Keep Guy Boucher’s name in mind if any coaching vacancies come up in the NHL.
At the end of the season, Boucher is leaving his job as head coach of SC Bern in Switzlerland.
“The decision to return to North America at the end of the season is a big relief for me,” Boucher said, per swisshockeynews.ch (via Puck Daddy). “It has been a process within my family over a couple of months. The decision has nothing to do with SCB, where I feel very comfortable, nor with other professional perspectives.”
This past summer, Boucher was reportedly close to becoming the Leafs’ head coach, before Mike Babcock took the job.
Boucher coached the Tampa Bay Lightning for 195 games from 2010-14, compiling a record of 97-78-20. The Bolts came within one game of reaching the 2011 Stanley Cup Final in his rookie year behind the bench.
The Philadelphia Flyers are not a very good team.
They’re better than they played last night versus Colorado, but still, they’re not very good.
This was to be expected. And, frankly, it’s for the best, given the quality of the upcoming draft. The Flyers do have a number of good prospects, particularly on defense. But they could use another blue-chip forward, and guess what, that’s where the strength of the 2016 class lies.
To any frustrated Flyers fans, what you see on the ice this year, that is not going to be your team for long. The entire blue line could be different in a couple of seasons. Up front, R.J. Umberger‘s contract will expire in the summer of 2017, Vincent Lecavalier‘s the summer after. Maybe there’s a way to get rid of those deals sooner, but don’t count on it.
This is where GM Ron Hextall and owner Ed Snider need to stay patient, even if it stinks to be wasting the prime scoring years of Claude Giroux, Wayne Simmonds, and Jakub Voracek. Those three should still be pretty good in a couple of years. And if all (or even most) goes to plan, they’ll have a lot more help.
The New York Rangers may be 11-2-2, and they may have won six in a row. But that doesn’t mean their coach, Alain Vigneault, is 100-percent satisfied with the way his team his playing.
“Our record’s pretty good,” he said after last night’s 3-0 win over Carolina, “but we still have areas that we’re working on, that we need to improve. We’re very aware of that.”
The Rangers only managed 23 shots against the Hurricanes, with 33 allowed. And that wasn’t unusual for the Blueshirts. On the season, they’re averaging 28.5 shots for versus 32.1 against. Only three teams — Florida, Ottawa, and Detroit — have a worse shot differential than that.
Of course, not many teams have a goalie like Henrik Lundqvist.
“Obviously, you need good goaltending to kill off the number of penalties that we had,” said Vigneault, alluding to the six times the Rangers were shorthanded versus the ‘Canes.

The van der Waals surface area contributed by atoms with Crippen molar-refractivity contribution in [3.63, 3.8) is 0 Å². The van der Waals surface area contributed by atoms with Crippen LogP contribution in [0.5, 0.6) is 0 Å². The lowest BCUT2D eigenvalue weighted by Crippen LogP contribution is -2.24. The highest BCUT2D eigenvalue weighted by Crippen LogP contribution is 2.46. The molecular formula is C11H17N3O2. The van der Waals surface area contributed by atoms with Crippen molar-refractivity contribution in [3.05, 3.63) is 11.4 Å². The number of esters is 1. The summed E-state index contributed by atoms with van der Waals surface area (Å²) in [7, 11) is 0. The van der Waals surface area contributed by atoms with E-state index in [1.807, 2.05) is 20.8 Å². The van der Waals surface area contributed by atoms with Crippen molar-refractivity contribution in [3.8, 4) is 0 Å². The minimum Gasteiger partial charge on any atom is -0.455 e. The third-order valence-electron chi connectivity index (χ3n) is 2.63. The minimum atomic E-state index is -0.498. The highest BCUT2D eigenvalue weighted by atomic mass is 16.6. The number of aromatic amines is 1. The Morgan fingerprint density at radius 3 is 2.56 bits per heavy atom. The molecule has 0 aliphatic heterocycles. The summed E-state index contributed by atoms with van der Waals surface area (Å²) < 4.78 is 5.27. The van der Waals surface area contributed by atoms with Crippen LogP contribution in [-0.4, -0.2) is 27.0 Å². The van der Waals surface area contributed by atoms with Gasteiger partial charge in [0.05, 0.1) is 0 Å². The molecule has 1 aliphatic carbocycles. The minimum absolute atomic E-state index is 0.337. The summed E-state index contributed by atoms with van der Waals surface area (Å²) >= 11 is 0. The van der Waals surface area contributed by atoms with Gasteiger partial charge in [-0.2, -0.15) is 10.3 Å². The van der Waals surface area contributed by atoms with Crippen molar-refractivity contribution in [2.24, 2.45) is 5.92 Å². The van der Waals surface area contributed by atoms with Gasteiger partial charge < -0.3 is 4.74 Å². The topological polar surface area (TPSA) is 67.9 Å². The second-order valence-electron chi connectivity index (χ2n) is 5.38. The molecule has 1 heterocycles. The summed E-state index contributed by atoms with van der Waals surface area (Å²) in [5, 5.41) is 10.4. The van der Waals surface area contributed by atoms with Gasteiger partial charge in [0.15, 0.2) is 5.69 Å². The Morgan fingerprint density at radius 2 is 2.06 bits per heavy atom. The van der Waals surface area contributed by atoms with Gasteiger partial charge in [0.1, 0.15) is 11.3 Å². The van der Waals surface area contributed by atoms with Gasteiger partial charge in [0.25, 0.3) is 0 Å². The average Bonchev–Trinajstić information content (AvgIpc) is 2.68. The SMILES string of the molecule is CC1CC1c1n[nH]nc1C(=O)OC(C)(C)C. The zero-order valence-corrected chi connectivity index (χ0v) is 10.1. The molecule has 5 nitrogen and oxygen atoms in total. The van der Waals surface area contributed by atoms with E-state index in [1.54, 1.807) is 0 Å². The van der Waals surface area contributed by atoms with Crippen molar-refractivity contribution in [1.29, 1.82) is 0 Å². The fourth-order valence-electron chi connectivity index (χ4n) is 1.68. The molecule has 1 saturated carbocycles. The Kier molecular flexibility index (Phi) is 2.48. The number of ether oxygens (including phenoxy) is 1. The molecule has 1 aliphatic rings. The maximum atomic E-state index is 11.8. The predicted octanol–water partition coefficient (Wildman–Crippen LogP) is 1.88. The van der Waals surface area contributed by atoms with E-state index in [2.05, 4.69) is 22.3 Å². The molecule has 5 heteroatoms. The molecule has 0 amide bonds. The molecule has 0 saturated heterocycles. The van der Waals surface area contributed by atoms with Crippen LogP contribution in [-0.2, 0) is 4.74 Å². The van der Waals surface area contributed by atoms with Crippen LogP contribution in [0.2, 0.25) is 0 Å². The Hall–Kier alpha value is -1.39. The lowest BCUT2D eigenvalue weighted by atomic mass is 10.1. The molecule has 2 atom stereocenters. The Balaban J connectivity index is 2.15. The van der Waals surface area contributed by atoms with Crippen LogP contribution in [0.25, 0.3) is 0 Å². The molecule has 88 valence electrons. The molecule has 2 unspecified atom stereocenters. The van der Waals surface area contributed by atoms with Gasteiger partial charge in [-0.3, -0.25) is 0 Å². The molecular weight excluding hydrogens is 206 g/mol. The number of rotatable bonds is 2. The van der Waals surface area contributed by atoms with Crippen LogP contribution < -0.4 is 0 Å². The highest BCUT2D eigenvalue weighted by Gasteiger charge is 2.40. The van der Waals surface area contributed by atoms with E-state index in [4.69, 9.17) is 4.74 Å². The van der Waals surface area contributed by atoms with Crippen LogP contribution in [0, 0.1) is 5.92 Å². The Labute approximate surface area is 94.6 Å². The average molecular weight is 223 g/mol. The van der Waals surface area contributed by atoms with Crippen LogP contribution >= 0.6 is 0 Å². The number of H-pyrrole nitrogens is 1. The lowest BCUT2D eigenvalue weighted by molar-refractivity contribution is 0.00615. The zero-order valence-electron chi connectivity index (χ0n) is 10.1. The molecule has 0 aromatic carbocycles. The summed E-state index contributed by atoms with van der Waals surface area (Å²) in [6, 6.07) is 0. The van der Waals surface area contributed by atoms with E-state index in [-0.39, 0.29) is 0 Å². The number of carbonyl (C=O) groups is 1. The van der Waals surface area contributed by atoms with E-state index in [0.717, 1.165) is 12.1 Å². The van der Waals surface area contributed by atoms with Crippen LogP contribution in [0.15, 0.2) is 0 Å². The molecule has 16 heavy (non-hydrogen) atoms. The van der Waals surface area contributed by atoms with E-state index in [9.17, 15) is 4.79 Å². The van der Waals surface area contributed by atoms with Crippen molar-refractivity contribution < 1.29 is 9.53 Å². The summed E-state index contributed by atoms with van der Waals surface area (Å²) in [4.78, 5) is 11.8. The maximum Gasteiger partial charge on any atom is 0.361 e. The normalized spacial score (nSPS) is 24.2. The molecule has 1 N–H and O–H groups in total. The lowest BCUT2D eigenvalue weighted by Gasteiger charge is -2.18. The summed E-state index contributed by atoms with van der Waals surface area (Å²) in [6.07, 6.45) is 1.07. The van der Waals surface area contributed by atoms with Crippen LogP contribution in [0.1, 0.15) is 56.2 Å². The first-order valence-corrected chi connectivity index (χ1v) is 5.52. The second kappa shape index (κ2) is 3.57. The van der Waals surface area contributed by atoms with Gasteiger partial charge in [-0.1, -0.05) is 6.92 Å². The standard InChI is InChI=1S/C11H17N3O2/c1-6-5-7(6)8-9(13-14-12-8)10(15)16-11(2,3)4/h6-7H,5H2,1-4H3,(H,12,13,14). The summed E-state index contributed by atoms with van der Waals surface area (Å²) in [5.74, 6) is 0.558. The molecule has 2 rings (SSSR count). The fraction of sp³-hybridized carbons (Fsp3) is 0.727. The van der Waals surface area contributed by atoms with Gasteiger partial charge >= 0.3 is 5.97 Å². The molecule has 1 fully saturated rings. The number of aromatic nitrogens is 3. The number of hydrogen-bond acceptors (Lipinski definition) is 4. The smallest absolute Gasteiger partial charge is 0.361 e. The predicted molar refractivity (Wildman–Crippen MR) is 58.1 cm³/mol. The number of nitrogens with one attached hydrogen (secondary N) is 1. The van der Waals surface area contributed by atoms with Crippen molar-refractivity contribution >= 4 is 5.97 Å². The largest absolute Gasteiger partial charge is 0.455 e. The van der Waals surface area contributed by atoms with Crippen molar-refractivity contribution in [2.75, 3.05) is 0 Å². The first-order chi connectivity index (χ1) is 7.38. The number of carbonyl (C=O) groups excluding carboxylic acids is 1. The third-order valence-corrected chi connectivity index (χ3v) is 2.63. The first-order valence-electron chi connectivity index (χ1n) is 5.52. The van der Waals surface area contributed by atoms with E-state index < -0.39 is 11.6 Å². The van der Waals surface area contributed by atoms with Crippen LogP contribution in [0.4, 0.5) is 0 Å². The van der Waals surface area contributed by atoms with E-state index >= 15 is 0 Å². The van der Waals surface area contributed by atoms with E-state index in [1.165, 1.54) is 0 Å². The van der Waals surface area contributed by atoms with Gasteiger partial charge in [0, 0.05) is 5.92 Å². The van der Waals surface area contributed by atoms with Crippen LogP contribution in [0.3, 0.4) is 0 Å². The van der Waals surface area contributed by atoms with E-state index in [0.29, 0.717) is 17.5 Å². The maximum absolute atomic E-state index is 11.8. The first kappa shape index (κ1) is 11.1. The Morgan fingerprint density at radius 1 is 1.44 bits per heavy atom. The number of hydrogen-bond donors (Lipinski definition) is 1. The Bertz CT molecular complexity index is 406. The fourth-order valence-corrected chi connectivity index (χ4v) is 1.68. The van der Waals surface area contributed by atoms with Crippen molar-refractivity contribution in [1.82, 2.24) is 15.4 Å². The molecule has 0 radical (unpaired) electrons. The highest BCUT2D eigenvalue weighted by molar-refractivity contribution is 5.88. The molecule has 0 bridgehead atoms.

With the shutout, Lundqvist’s save percentage improved to .949. Among regular starters, only the Blues’ red-hot Jake Allen (.950) has a higher save rate than that.
But even Lundqvist can’t be expected to maintain that level all season. He finished at .922 last year. His career best is .930.
“We’re like any team in the NHL,” said Vigneault. “You’ve got to get better as the season moves forward, and that’s what we’re going to continue to strive for.”
The Rangers host Allen’s Blues tomorrow.
The San Jose Sharks lost again last night, falling to 3-8-0 in their last 11 with a 4-2 defeat to the Islanders.
Afterward, coach Pete DeBoer put the blame fairly squarely on his two goalies, each of whom, in his opinion, allowed a goal that should’ve been stopped.
“The second and third goals,” he said, “you can give up a bad goal in this league and recover. You can’t give up two bad goals and expect to win.”
The first “bad” goal, against starter Martin Jones, looked like this:
Jones was pulled immediately after that.
The second “bad” goal was scored on Alex Stalock:
With Patrick Marleau trade rumors swirling, the Sharks (7-8-0) start a six-game road trip Friday in Detroit.
Related: Couture ‘making progress,’ but slumping Sharks need answers now
Minnesota defenseman Marco Scandella will miss tonight’s game versus the Jets due to a family matter.
It’s hoped Scandella will be able to rejoin the team on its four-game road trip that starts Thursday in Carolina.
Scandella has two goals and three assists and has logged 20:01 per game in 13 contests this season.
More from the Star-Tribune:
It’s a tough loss for the Wild. Scandella has been great lately, and he was the left-shot coach Mike Yeo and assistant coach Andrew Brunette play in the Zach Parise position (right circle, looking for one-timers and rebounds) on the power play.
Nate Prosser will take Scandella’s spot in the lineup and skate with Christian Folin.
Jason Zucker will reportedly take Scandella’s left-shot role on the PP.